Summing up the new CMAs to the portfolio level, we find that our GBP SAA with a 65% allocation to equities should generate a 4% annual return on average over the next 10 years. That is about 30bps lower than we had expected a year ago. The volatility an investor must accept for such a portfolio is 10.2%, which also 30bps lower than a year ago (figure 8).

A few lessons to draw

In order to manage portfolio risk adequately, the SAA should be the main driver of risk and return over the long term. A key pillar of our well-constructed long-term portfolios are our CMAs.

This year’s CMA update suggests future expected returns will remain low relative to recent decades, and for EUR-denominated assets they are lower than our forecasts from last year. The main reason is a shift lower in the eurozone government bond curve although our models suggest additional compression in the risk premium for some asset classes. The story is slightly different for the CMAs in some of our other base currencies. Changes in expected returns are more nuanced in GBP and USD.

Lower asset class returns mean lower portfolio returns. We now expect a well-balanced EUR SAA with 45% of its allocation in equities to average 2.3% growth per year over the next 10 years. The expected volatility for such a portfolio is 8%, which also slightly lower than we expected a year ago. However, on a risk-adjusted basis, our SAAs remain attractive compared to holding cash. The Sharpe ratios are nearly identical to our estimations from a year ago.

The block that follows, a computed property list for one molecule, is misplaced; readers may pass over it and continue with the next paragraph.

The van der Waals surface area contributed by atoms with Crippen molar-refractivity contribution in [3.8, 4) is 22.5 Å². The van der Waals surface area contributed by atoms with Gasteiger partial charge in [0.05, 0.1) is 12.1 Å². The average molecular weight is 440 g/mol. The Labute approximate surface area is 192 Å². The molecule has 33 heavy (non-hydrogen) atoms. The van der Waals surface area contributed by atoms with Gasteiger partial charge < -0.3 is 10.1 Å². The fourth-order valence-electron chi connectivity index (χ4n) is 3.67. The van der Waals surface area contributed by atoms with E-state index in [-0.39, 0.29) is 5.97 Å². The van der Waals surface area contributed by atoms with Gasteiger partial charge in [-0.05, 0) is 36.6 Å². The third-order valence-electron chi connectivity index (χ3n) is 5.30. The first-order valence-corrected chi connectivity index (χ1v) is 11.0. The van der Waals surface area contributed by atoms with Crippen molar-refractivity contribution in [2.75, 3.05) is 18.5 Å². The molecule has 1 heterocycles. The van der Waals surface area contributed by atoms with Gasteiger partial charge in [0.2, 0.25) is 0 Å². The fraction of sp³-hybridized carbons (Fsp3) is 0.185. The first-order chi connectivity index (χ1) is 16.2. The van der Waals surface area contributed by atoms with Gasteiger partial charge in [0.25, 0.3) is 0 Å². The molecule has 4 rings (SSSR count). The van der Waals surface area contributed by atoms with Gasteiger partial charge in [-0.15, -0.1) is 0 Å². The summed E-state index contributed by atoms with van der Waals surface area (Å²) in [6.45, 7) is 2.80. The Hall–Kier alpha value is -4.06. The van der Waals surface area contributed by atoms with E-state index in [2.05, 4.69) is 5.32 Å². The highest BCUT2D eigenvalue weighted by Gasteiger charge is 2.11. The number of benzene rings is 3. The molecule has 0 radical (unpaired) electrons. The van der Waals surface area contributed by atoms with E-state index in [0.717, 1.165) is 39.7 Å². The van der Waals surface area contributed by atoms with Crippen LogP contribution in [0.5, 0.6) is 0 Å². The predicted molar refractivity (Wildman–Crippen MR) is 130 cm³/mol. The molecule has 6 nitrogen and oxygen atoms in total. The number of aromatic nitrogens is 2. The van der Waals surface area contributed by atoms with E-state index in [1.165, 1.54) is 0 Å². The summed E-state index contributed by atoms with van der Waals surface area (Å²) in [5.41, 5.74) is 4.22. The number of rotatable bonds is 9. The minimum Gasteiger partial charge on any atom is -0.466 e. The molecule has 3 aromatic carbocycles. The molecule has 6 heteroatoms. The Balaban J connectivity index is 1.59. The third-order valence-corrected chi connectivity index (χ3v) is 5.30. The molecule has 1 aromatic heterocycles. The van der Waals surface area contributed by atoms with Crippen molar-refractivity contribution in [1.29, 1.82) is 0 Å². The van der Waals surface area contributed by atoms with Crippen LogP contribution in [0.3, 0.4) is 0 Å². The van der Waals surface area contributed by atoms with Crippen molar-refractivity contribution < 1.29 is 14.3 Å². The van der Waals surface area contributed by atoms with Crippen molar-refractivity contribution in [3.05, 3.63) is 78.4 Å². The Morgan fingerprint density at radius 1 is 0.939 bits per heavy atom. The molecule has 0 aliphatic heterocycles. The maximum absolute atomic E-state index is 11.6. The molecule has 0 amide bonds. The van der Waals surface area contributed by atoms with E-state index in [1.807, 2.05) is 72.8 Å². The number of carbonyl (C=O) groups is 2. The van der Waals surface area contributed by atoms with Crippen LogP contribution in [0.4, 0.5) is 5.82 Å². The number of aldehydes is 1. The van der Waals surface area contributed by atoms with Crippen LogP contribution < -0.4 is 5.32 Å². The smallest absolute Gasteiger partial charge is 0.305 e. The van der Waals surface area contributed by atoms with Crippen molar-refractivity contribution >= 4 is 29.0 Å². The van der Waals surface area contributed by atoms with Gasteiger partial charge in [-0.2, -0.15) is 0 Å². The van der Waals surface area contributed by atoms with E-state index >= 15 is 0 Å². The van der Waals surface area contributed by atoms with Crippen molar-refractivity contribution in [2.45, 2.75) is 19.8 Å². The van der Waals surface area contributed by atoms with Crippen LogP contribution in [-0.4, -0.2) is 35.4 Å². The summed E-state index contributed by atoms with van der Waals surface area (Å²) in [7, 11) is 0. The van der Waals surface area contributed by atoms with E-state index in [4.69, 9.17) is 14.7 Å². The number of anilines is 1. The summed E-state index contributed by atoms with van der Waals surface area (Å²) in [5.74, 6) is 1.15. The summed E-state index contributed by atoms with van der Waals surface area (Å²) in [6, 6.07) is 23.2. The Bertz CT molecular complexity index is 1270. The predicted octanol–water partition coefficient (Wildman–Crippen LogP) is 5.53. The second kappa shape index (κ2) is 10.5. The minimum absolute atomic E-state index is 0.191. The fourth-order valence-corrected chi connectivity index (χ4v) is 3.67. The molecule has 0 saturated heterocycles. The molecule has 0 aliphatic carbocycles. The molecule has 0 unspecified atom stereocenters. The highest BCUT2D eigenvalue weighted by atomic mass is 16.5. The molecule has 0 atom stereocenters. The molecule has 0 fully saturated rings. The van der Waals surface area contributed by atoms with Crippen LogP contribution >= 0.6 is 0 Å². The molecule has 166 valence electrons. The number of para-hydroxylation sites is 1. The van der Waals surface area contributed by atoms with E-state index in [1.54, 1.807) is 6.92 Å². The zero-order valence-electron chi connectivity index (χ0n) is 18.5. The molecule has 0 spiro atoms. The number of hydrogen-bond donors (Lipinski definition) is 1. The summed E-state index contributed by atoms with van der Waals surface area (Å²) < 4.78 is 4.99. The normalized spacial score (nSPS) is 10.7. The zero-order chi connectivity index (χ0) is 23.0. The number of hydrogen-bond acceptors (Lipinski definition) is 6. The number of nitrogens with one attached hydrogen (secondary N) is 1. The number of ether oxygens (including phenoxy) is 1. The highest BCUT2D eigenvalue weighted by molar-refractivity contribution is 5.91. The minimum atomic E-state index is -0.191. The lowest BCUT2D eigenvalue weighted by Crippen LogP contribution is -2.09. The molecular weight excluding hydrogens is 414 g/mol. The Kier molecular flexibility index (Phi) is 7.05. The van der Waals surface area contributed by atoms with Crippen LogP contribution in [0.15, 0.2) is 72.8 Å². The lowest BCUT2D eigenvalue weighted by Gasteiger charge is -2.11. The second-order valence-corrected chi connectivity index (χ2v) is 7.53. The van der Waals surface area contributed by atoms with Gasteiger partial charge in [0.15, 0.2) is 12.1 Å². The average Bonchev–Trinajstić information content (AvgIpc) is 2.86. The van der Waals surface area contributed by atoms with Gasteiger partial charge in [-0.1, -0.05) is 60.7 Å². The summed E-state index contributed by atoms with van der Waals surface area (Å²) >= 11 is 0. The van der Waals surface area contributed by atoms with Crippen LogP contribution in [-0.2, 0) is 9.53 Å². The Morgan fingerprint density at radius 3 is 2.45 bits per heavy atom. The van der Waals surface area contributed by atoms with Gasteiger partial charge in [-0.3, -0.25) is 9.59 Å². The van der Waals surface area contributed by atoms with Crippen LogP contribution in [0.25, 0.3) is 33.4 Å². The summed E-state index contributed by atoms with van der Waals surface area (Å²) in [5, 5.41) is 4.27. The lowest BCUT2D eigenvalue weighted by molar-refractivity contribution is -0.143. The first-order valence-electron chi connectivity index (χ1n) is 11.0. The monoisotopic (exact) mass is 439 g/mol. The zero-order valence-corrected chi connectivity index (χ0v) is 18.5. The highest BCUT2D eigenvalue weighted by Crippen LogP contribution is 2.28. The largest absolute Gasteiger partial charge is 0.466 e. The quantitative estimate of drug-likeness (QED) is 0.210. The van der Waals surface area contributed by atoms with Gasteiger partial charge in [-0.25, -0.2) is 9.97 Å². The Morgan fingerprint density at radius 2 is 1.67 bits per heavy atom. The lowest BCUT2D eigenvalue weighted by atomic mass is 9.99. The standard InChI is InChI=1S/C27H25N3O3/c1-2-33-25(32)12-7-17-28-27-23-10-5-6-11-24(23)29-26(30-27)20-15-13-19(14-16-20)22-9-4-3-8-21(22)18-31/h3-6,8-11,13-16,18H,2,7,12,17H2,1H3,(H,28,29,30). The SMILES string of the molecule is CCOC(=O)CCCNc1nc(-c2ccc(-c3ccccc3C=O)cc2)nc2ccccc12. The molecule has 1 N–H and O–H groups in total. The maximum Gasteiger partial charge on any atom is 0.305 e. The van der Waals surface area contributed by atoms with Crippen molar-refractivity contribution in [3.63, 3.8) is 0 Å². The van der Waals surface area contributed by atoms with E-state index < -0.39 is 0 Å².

Lower returns are not a result of how we construct portfolios but rather a consequence of the low yield and high valuation environment. The most important decision remains to stay invested and follow a well-defined and well-executed investment strategy.

Authors:

Patrik Ryff Strategic Asset Allocation Strategist
Philipp Schöttler Cross-Asset Strategist
Carolina Moura-Alves Group Head of Asset Allocation
Bill Street Group Chief Investment Officer

This document has been prepared by Quintet Private Bank (Europe) S.A. The statements and views expressed in this document – based upon information from sources believed to be reliable – are those of Quintet Private Bank (Europe) S.A. as of 8 November 2021, and are subject to change. This document is of a general nature and does not constitute legal, accounting, tax or investment advice. All investors should keep in mind that past performance is no indication of future performance, and that the value of investments may go up or down. Changes in exchange rates may also cause the value of underlying investments to go up or down.